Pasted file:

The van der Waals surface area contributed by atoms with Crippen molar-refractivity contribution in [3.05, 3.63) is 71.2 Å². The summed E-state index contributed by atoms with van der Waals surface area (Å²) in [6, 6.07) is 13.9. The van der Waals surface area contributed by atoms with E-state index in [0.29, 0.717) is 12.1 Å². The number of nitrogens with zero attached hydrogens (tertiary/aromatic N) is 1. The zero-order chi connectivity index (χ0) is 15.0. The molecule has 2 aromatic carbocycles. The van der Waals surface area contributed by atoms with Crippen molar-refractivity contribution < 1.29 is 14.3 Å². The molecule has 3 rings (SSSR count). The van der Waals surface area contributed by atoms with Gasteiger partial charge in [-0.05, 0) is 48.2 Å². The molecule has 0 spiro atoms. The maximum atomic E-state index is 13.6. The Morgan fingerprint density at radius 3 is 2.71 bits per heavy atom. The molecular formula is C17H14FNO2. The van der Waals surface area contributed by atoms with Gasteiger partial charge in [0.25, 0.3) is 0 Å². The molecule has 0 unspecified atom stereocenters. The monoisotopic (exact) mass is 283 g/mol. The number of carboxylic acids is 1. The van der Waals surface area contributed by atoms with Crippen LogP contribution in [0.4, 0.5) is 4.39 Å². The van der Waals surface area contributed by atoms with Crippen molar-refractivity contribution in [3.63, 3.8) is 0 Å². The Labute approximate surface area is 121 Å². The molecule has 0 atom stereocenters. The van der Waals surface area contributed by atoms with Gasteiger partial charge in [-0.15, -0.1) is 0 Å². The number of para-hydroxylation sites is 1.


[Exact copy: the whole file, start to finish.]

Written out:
The van der Waals surface area contributed by atoms with Crippen molar-refractivity contribution in [3.05, 3.63) is 71.2 Å². The summed E-state index contributed by atoms with van der Waals surface area (Å²) in [6, 6.07) is 13.9. The van der Waals surface area contributed by atoms with E-state index in [0.29, 0.717) is 12.1 Å². The number of nitrogens with zero attached hydrogens (tertiary/aromatic N) is 1. The zero-order chi connectivity index (χ0) is 15.0. The molecule has 2 aromatic carbocycles. The van der Waals surface area contributed by atoms with Crippen molar-refractivity contribution < 1.29 is 14.3 Å². The molecule has 3 rings (SSSR count). The van der Waals surface area contributed by atoms with Gasteiger partial charge in [-0.05, 0) is 48.2 Å². The molecule has 0 spiro atoms. The maximum atomic E-state index is 13.6. The Morgan fingerprint density at radius 3 is 2.71 bits per heavy atom. The molecular formula is C17H14FNO2. The van der Waals surface area contributed by atoms with Gasteiger partial charge in [0.25, 0.3) is 0 Å². The molecule has 0 unspecified atom stereocenters. The monoisotopic (exact) mass is 283 g/mol. The number of carboxylic acids is 1. The van der Waals surface area contributed by atoms with Crippen LogP contribution in [0.4, 0.5) is 4.39 Å². The van der Waals surface area contributed by atoms with Crippen molar-refractivity contribution in [3.63, 3.8) is 0 Å². The Labute approximate surface area is 121 Å². The molecule has 0 atom stereocenters. The van der Waals surface area contributed by atoms with Gasteiger partial charge in [-0.15, -0.1) is 0 Å². The number of para-hydroxylation sites is 1.